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Re: What is the most powerful vacuum tube ever made?
On 04/08/2018 14:44, Jeff Liebermann wrote:
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I can't find it now, but I saw on youtube someone detecting significant  
amounts of xrays from a vacuum tube at 5kV. I think the problem is that  
most detectors are insensitive to low energy xray photons so people  
think there is no emission, but depending on the glass envelope, there  
might be, it is just hard to detect apart from by waiting for it to  
disrupt your DNA. Below 5kV there are definitely xrays within the vacuum  
tube, the question is whether or not they can get out. I would certainly  
suggest being very careful at even 5kV, and don't trust you xray  
detector to work for low energy xray photons, unless you have a good  
reason to.

Re: What is the most powerful vacuum tube ever made?
Chris Jones wrote:
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Some geiger counters can also make good X-ray detectors:
 https://en.wikipedia.org/wiki/Geiger_counter

I have a couple of those in use, of various types.



Re: What is the most powerful vacuum tube ever made?
On Sun, 5 Aug 2018 16:30:39 +1000, Chris Jones

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The continuous X-ray spectrum looks very much like black-body
radiation. There is a distinct peak, which frequency direct
proportional to frequency (hence inversely proportional to wavelength)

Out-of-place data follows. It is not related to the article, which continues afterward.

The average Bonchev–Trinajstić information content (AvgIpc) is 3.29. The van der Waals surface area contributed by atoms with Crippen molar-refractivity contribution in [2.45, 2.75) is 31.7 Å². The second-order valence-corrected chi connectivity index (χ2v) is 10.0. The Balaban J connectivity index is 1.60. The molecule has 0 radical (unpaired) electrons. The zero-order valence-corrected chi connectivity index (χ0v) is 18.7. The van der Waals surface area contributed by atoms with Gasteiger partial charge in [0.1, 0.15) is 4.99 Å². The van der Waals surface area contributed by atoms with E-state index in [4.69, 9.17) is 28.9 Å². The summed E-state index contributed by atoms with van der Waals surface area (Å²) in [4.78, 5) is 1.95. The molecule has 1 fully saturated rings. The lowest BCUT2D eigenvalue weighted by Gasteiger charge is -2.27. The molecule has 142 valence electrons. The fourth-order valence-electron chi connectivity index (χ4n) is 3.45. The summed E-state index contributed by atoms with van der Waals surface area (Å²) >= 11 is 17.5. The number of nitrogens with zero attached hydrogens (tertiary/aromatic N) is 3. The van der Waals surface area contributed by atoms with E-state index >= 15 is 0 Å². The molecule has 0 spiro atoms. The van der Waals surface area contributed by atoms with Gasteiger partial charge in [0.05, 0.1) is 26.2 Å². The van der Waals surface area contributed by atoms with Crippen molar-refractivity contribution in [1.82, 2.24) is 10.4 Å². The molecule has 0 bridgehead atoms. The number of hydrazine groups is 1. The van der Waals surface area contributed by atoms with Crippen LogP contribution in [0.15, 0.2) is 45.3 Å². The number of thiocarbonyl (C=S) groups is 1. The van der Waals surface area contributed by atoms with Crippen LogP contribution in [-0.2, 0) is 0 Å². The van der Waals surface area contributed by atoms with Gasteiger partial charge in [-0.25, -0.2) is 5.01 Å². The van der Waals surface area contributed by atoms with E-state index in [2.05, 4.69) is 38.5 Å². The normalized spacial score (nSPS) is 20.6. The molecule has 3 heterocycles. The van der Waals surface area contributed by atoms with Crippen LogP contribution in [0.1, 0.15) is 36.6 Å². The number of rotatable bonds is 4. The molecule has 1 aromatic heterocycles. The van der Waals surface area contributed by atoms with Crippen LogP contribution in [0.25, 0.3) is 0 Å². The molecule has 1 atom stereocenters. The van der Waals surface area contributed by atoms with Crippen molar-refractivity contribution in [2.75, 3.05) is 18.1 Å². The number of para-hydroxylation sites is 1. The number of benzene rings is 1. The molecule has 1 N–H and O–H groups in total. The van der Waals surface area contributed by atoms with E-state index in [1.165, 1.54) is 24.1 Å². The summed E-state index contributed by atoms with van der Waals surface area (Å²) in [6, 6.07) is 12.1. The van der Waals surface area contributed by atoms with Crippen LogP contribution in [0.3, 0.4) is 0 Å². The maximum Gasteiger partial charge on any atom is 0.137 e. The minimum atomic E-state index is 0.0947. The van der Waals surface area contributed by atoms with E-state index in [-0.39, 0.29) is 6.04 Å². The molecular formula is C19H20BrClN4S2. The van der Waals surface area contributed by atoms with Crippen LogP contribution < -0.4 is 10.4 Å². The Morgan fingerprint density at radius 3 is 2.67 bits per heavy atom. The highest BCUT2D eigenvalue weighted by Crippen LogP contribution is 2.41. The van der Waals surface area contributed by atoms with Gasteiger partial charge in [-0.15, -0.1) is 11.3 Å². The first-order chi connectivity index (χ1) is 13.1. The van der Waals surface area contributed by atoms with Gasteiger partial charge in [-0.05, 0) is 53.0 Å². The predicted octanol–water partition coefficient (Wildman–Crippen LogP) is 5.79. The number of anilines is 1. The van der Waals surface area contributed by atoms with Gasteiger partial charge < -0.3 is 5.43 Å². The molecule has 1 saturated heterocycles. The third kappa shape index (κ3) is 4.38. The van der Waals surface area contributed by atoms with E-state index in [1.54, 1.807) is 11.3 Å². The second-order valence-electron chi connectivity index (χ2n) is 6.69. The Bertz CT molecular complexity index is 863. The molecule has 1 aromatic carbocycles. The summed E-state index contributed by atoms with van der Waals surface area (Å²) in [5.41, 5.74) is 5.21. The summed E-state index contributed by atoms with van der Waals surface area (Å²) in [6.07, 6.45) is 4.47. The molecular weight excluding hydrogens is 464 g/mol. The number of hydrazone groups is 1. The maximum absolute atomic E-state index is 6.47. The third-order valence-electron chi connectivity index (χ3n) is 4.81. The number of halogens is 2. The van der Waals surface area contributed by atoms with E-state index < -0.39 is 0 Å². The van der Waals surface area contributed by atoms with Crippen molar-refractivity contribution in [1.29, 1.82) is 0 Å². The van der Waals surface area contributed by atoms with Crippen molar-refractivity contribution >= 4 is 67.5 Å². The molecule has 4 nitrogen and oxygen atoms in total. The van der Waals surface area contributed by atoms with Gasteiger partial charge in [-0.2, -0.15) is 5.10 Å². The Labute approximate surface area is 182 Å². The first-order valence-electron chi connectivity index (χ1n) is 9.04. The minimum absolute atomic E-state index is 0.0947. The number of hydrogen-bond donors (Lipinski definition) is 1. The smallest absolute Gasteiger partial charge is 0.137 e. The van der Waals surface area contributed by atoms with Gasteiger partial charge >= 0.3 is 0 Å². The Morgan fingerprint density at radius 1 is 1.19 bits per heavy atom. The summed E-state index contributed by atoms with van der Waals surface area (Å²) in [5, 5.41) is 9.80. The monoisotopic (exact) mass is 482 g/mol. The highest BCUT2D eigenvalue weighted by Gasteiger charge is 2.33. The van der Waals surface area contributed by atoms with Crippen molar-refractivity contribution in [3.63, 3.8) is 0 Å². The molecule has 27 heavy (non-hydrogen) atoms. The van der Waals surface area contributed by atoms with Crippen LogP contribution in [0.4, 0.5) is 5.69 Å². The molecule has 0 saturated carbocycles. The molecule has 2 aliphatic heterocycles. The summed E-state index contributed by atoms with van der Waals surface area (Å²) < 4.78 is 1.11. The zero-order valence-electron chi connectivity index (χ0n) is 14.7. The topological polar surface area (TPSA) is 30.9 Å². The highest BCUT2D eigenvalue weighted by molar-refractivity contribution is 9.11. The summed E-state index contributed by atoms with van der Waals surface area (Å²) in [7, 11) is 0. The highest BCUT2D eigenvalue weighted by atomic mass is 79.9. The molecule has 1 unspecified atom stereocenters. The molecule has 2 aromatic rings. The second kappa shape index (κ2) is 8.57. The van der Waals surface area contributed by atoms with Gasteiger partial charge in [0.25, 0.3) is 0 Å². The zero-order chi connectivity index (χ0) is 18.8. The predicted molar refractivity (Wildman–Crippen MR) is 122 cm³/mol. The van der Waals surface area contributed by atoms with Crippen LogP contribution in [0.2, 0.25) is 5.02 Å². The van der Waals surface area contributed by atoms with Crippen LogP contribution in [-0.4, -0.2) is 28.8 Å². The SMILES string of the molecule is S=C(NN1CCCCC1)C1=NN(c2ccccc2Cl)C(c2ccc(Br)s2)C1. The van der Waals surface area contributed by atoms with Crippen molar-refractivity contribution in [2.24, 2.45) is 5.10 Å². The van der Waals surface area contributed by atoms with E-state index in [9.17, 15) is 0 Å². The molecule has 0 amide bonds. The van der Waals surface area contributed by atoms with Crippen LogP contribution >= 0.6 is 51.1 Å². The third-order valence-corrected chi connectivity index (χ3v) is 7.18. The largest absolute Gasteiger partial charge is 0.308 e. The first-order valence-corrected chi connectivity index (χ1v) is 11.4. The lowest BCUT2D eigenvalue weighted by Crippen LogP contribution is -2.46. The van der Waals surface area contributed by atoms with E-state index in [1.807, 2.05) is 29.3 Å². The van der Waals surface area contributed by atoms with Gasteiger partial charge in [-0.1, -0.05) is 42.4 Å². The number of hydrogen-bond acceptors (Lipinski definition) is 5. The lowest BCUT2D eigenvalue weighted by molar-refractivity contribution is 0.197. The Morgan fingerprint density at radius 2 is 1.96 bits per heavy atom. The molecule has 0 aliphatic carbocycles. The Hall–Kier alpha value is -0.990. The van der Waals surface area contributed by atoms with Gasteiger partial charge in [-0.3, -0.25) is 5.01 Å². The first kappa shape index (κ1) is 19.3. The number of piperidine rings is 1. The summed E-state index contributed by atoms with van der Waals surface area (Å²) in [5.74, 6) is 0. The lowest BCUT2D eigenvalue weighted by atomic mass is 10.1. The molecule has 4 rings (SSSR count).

to the electron energy (in keV), while in standard black-body
radiation the wavelength is inversely proportional to temperature.
When viewed on a log-log graph, in both cases the slope is steeper on
the shorter wavelength side and so on. Some physics text books even
suggests that it _is_ the same phenomenon.

At 5 keV, the total X-radiation is more than two orders of magnitude
below that of 25 keV, so not to worry about the radiation at 5 kV
anode voltage.

Up to  about 25 kV, the spectrum looks just like black-body radiation.
At higher voltages, there are discrete spectral lines (depending on
target material), in addition to the black.body continuum.


Re: What is the most powerful vacuum tube ever made?
On 05/08/2018 18:49, snipped-for-privacy@downunder.com wrote:
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Two orders of magnitude is not necessarily a sufficient safety factor.  
In a power amplifier I might well be running two orders of magnitude  
more anode current than a dental xray tube (there goes the "safety  
factor") and with no shielding that could do me a serious lot of damage  
within hours or less. The only options I would consider safe are either  
to calculate how much shielding would be needed and make sure it is  
there in the glass and metalwork, or obtain a detector that is provably  
sensitive to the wavelength of photons that could be present.


Re: What is the most powerful vacuum tube ever made?